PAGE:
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Obesity is complex. You gain weight when you take in more calories than you burn off. But other things can affect your weight. These things include:
What and how you eat.
Eating unhealthy foods and overeating are easy in our culture today. Many things influence eating behavior, including emotions, habits, and access to food.
How active you are.
Modern conveniences—such as elevators, cars, and the remote control for the television—cut activity out of our lives. Being active helps you stay fit. When you're fit, you burn more calories, even when you're resting.
Your genetic makeup.
Your genetic makeup has a very big effect on your weight. It affects:
The rate at which your body uses energy (calories) when at rest, called your basal metabolic rate. Some people are born with higher basic metabolic rates than others. They naturally burn more calories than other people.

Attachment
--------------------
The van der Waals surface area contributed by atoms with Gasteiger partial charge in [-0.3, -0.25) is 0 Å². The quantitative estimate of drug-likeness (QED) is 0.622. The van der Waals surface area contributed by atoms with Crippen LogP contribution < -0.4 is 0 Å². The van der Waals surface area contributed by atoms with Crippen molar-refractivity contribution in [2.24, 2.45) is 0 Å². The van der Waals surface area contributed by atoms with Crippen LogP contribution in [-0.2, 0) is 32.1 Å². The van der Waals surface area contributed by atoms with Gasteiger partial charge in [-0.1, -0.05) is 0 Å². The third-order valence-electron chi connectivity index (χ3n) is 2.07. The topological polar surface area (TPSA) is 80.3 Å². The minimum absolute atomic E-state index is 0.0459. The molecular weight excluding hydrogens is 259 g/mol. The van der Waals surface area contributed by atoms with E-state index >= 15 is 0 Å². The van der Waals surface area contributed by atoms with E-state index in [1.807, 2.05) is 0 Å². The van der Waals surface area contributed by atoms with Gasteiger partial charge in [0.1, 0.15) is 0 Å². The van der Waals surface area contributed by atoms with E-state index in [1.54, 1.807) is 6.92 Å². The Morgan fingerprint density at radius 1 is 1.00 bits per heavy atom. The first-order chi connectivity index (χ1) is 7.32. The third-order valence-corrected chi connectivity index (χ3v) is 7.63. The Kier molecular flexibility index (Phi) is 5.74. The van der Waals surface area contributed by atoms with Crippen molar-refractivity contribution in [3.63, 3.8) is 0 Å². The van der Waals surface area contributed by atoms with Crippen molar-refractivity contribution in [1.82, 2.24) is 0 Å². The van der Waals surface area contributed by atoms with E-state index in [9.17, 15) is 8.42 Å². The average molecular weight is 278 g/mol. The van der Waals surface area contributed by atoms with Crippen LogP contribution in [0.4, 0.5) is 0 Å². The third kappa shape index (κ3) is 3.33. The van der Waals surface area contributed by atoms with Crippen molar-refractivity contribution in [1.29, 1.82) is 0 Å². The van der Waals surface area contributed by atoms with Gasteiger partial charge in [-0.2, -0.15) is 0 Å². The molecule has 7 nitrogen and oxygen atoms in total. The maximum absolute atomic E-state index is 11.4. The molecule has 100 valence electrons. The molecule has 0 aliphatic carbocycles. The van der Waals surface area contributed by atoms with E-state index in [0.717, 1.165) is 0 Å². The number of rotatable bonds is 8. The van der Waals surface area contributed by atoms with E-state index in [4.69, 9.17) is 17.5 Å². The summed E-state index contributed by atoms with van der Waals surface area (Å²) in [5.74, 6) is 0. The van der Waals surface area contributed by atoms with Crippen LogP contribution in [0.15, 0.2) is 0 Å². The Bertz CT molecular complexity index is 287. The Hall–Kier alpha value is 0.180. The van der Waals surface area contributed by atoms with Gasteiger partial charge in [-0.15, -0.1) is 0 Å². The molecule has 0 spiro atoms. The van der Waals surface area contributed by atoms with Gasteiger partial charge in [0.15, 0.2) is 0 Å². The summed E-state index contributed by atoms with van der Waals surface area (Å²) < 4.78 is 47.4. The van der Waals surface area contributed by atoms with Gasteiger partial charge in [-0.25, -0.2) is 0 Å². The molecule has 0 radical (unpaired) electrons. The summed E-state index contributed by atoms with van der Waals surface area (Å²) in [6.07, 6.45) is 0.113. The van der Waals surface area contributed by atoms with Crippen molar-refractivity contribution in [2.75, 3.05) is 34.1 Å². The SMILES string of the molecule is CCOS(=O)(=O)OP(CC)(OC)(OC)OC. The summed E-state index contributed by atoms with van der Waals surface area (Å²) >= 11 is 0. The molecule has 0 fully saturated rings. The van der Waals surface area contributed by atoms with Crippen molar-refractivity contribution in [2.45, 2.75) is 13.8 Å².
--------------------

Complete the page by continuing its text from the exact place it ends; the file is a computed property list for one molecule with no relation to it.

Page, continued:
Regular physical activity can raise your metabolic rate.
Very low-calorie diets will lower your metabolic rate. A lower metabolic rate makes it easier to gain weight, because you don't burn calories as fast.
Your body signals, such as your appetite and feeling hungry or full.
Your fat distribution. You can't change where your body stores fat. Typically, men store fat in the belly (abdomen) while women store more in the hips and thighs. As women age, more fat is stored in the abdomen.
Medicines or health problems.
Some conditions and medicines may also cause weight gain. Examples include having Cushing's syndrome or hypothyroidism and taking certain antidepressants or corticosteroids.
Open trials refer to studies currently recruiting participants or that may recruit participants in the near future. Closed trials are not currently enrolling, but similar studies may open in the future.
Closed trials are not currently enrolling, but may open in the future.